an incombustible residue that is formed by the inorganic impurities in fuel after its complete combustion. The ash content of coal and lignite is 1–45 percent or more; that of combustible shales, 50–80 percent; that of fuel peat, 2–30 percent; that of firewood, usually less than 1 percent; that of other kinds of plant fuels, 3–5 percent; and that of mazut, usually up to 0.15 percent, but sometimes higher. The upper limit of the inorganic impurity content determines the technological possibility and economic feasibility of using a particular mineral as a fuel.
The presence of ash reduces the relative amount of combustibles in a fuel. Upon combustion of a fuel, part of the heat is lost with the ash. In boiler installations molten ash is deposited on the tubes of the furnace baffles, shields, and other parts as a sintered slag. The deposition of ash on heating surfaces inhibits the transfer of heat from furnace gases to the water or stem and increases the boiler’s aerodynamic resistance. Fly ash abrades boiler tubes and flue gas pumps, and ash pollutes the air when it is carried away with the flue gases.
In the building-materials industry ashes are used for making certain kinds of concrete. Rare and trace elements, such as germanium and gallium, are extracted from the ash of certain coals.
In agriculture, ash is widely used as a fertilizer containing potassium in the form of potash (K2CO3), which is readily soluble in water and available to plants. Other inorganic substances that are essential for plants (phosphorus, calcium, magnesium, sulfur, boron, and manganese); as well as other macroelements and trace elements, are present in ash. The high calcium carbonate content of shale and peat ash makes possible their use to reduce soil acidity. The average percentages in ash of compounds containing the main nutritive elements of plants are given in Table 1.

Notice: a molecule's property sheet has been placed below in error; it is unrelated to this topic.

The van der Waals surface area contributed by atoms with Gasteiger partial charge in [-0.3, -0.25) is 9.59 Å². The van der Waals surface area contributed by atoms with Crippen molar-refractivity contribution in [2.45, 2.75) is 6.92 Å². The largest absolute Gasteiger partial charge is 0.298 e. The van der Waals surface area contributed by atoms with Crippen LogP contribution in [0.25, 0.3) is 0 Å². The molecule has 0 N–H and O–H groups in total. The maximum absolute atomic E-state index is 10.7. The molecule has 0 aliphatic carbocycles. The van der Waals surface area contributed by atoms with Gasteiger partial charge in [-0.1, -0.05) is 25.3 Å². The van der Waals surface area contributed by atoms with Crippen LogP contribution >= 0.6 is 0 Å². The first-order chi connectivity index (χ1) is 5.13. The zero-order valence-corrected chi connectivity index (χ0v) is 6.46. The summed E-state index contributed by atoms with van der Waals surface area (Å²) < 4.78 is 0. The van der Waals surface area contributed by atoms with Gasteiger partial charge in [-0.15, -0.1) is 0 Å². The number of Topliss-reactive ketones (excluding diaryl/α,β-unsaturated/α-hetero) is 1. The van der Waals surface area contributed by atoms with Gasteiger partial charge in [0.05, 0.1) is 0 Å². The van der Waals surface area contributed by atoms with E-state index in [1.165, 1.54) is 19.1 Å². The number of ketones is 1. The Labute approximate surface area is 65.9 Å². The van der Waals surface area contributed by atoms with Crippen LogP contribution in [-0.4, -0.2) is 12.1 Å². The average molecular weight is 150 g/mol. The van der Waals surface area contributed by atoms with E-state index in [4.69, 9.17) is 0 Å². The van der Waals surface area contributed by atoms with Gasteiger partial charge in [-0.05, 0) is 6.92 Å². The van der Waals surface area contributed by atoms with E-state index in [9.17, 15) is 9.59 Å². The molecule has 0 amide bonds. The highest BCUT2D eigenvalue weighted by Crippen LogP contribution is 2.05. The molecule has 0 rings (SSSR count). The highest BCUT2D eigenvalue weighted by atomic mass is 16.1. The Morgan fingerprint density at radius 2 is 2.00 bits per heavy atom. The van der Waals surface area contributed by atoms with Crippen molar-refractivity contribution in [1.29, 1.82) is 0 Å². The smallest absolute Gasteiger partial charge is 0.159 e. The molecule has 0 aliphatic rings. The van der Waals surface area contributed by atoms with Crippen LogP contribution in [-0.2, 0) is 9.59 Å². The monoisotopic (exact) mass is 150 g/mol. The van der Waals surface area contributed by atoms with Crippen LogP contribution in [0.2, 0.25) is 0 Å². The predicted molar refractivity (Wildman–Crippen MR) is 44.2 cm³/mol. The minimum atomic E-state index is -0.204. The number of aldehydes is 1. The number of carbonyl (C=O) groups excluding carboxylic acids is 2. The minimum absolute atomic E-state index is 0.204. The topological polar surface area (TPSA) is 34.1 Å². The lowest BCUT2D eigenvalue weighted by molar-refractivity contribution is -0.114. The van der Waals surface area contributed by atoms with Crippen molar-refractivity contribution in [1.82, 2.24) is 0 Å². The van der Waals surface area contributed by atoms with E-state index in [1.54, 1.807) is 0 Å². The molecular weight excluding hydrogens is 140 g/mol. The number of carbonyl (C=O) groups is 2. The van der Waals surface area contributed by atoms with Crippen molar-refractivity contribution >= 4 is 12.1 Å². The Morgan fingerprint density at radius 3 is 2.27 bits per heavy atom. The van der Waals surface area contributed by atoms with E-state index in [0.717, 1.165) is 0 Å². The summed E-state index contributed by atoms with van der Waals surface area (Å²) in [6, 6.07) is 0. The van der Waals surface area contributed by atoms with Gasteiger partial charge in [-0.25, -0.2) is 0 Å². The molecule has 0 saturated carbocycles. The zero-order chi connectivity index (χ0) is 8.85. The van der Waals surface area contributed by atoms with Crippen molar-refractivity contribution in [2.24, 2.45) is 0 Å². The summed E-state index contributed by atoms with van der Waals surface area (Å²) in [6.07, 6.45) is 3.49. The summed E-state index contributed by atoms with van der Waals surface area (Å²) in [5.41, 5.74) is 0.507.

|Table 1. Content of inorganic substances in ash used as fertilizer (percent)|
|Potassium (K,0)||Phosphorus (P,0)||Calcium (CaO)|
Ash is added to all soils and crops, but its use is most expedient with tobacco, potatoes, buckwheat, leguminous plants, flax, and fruit crops. It is introduced with the plowing, when turning over the soil under the crowns of trees (4–15 centners per hectare), and in planting potatoes, cabbage, and tomatoes (3–5 centners per hectare), as well as to fertilize meadows and cultivated and grain crops (3–5 centners per hectare). Ash must not be mixed with organic and ammonia fertilizers (to avoid loss of ammonia) or with superphosphate and other water-soluble phosphorus fertilizers (it causes retrogradation, reducing the ability of plants to assimilate phosphates).
REFERENCESAgrokhimiia. Edited by V. M. Klechkovskii and A. V. Peterburgskii. Moscow, 1967.
Khimizatsiia sel’skogo khoziaistva: Nauchno-tekhnicheskii slovar’-spravochnik, 2nd ed. Edited by L. L. Balashev and S. I. VoPfkovich. Moscow, 1968.
A. V. PETERBURGSKII